Report Date: May 31, 1982
The following abstract presents results of a study conducted by a contract laboratory for the National Toxicology Program. The findings may not have been peer reviewed and were not evaluated in accordance with the levels of evidence criteria established by NTP in March 2009. For more information, see the Explanation of Levels of Evidence for Developmental Toxicity. The findings and conclusions for this study should not be construed to represent the views of NTP or the U.S. Government.
Gentian Viole a commonly used topical antimicrobial agent, was evaluated for teratogenicity following maternal exposure. Timed-pregnant CD rats (minimum 20 per dose group) were dosed by gavage on gestational days 6 through 15 with gentian violet (0.0, 2.5, 5.0 or 10.0 mg/kg/day) with distilled water as vehicle. These dose groups are referred to as GV-0.0, GV-2.5, GV-5.0 and GV-10.0 respectively. Dams were weighed on gestational days 0, 6-15 (prior to daily dosing) and 20 (immediately following sacrifice), and were also observed for clinical signs of toxicity. At sacrifice on gestational day 20, dams were evaluated for body weight, liver weight, gravid uterine weight and status of uterine implantation sites (i.e., implantation sites, resorptions, dead fetuses, live fetuses). Live fetuses were dissected from the uterus and evaluated for live litter size., body weights, sex ratios and gross morphological abnormalities. All live fetuses were examined for visceral malformations employing the Staples' fresh tissue dissection method. Half of the fetuses were decapitated prior to dissection and the heads were fixed in Bouin's solution for free hand sectioning and examination (Wilson's Technique). All fetal carcasses were cleared and stained with Alizarin Red S and examined for skeletal malformations.
The maternal mortality rate in the present study was 9.4% (3/32 dams) in the GV-10.0 group; all other dams from all dose groups survived to terminal sacrifice on gestational day 20. A significant trend for reduced maternal body weight was found on gd 11 and 15 with the value for the GV-10.0 group significantly different from controls on gd 11. A significant trend toward reductions in maternal weight gain for the gestation period, treatment period and absolute weight gain (weight gain during gestation minus gravid uterine weight) were found with the values for these three parameters in the GV-10.0 group significantly below those of controls. Weight gain during the treatment period was also significantly reduced in the GV-5.0 group versus controls. Clinical signs of toxicity presented a dose-response pattern, and included the following: weight loss of more than 5 grams in 24 hours, wheezing, lethargy, weakness, diarrhea, lacrimation and rough coat.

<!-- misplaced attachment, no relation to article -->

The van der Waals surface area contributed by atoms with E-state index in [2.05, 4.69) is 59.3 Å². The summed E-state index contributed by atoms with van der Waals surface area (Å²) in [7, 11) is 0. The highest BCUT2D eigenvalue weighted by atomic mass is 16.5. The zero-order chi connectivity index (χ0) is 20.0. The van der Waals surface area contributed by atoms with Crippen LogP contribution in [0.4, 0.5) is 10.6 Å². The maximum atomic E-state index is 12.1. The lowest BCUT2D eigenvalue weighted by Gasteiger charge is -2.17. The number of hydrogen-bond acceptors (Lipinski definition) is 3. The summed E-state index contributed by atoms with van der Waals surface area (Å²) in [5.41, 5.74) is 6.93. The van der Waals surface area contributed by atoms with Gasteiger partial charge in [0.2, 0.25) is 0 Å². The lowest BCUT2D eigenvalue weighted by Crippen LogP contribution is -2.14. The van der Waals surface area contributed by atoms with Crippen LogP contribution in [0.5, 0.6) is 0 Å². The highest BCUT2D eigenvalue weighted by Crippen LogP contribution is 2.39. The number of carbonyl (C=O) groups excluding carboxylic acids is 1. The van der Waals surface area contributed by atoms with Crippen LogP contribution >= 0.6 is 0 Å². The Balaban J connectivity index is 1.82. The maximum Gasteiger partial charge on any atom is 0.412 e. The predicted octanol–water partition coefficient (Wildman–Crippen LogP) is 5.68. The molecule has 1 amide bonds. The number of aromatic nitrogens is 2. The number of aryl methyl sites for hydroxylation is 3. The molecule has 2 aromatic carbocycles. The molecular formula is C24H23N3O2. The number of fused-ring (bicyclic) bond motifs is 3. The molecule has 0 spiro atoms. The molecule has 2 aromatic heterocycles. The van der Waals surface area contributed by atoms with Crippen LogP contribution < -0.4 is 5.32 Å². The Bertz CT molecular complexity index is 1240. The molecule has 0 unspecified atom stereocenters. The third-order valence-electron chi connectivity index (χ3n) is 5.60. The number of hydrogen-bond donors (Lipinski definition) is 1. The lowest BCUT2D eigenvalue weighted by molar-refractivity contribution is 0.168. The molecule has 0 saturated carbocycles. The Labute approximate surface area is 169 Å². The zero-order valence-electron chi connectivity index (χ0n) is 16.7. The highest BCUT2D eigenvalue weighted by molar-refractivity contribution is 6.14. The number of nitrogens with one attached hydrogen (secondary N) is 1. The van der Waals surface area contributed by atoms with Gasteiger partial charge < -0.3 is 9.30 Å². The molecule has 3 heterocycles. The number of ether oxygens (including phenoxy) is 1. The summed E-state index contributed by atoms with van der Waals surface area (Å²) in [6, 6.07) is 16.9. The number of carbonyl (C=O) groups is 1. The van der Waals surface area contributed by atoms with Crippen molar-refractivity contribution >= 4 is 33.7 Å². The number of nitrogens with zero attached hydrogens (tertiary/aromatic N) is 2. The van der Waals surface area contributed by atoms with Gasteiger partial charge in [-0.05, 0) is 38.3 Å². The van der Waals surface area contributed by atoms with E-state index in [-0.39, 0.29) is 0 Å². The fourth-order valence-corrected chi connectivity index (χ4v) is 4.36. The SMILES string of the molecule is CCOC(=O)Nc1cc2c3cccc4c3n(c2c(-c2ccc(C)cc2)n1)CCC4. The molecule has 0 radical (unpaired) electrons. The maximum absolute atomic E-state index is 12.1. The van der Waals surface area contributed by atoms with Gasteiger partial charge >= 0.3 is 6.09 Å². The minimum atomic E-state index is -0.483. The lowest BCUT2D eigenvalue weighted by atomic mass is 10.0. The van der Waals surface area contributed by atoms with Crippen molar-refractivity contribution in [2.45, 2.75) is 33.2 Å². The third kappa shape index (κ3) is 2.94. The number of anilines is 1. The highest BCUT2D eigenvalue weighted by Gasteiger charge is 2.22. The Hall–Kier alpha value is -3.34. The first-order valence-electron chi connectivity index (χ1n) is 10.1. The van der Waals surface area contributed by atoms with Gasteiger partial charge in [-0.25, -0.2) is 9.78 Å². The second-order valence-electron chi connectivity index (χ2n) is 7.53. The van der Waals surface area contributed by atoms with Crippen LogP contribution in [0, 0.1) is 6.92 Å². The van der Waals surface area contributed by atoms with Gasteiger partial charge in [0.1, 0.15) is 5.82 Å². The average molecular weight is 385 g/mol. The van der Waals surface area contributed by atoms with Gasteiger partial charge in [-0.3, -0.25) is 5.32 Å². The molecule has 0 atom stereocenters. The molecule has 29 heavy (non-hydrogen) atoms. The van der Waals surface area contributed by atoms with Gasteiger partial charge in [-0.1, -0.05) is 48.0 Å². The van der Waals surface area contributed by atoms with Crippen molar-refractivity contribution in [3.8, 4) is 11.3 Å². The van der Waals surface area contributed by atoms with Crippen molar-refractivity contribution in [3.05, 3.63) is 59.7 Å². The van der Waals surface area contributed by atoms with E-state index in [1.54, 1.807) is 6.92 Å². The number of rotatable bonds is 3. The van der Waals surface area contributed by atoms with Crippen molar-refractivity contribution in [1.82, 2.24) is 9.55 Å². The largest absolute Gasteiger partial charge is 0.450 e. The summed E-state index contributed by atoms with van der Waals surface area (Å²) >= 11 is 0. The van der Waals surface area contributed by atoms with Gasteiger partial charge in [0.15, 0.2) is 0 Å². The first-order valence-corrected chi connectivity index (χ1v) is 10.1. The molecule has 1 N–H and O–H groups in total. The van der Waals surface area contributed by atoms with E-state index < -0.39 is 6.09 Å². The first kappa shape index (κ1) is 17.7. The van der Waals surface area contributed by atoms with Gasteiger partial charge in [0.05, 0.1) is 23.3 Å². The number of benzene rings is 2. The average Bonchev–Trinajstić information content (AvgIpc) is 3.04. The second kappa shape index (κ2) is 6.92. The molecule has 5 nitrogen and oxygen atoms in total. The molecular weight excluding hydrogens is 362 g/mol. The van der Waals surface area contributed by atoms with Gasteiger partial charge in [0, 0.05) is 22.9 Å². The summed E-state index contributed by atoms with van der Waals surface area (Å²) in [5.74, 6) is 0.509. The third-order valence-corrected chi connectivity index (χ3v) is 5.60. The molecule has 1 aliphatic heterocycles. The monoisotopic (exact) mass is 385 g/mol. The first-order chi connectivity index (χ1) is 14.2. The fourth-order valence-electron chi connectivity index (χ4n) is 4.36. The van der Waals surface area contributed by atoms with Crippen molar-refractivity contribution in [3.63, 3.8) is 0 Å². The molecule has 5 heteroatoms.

There were no dose-related differences observed in the following reproductive measures: number of implantation sites per litter; number or percent of resorptions, fetal deaths or non-live (dead plus resorptions) per litter. Among live litters, the number of live fetuses per litter, number or percent males per litter, average fetal body weight, average male or female fetal body weight per litter were also unaffected by treatment. There was a significant trend toward an increased number and percent affected (non-live plus malformed) per litter with dose; the number of litters with affected fetuses was significantly elevated in the GV-10.0 group versus controls. There were no gross malformations observed in any dose group in the study. Major visceral malformations observed included hydronephrosis (left or right) and hydroureter (unilaterally or bilaterally) with some fetuses exhibiting both malformations. Skeletal defects observed consisted mainly of short rib involving the thirteenth rib uni- or bilaterally. When incidence of all malformations were analyzed, there was a significant trend across dose groups toward increased number and percentage of fetuses, males, and females malformed per litter. In pairwise comparisons, the number and percentage of fetuses malformed per litter was significantly elevated in the GV-10.0 group versus controls as was the number of litters with malformed fetuses.
In conclusion, GV caused an increase in hydroureter, hydronephrosis and short ribs, the incidence being significant only in the GV-10.0 dose group. These malformations were accompanied by signs of maternal toxicity: reduction in maternal weight on gd 11, maternal weight gain during gestation and treatment periods, absolute weight gain and clinical signs. There was no significant incidence of malformations in the lower dose groups, in the absence of maternal toxicity (GV-2.5) or in the presence of limited maternal toxicity (GV-5.0). Hence, the fetal response to GV may be due in part to the compromised status of the dam.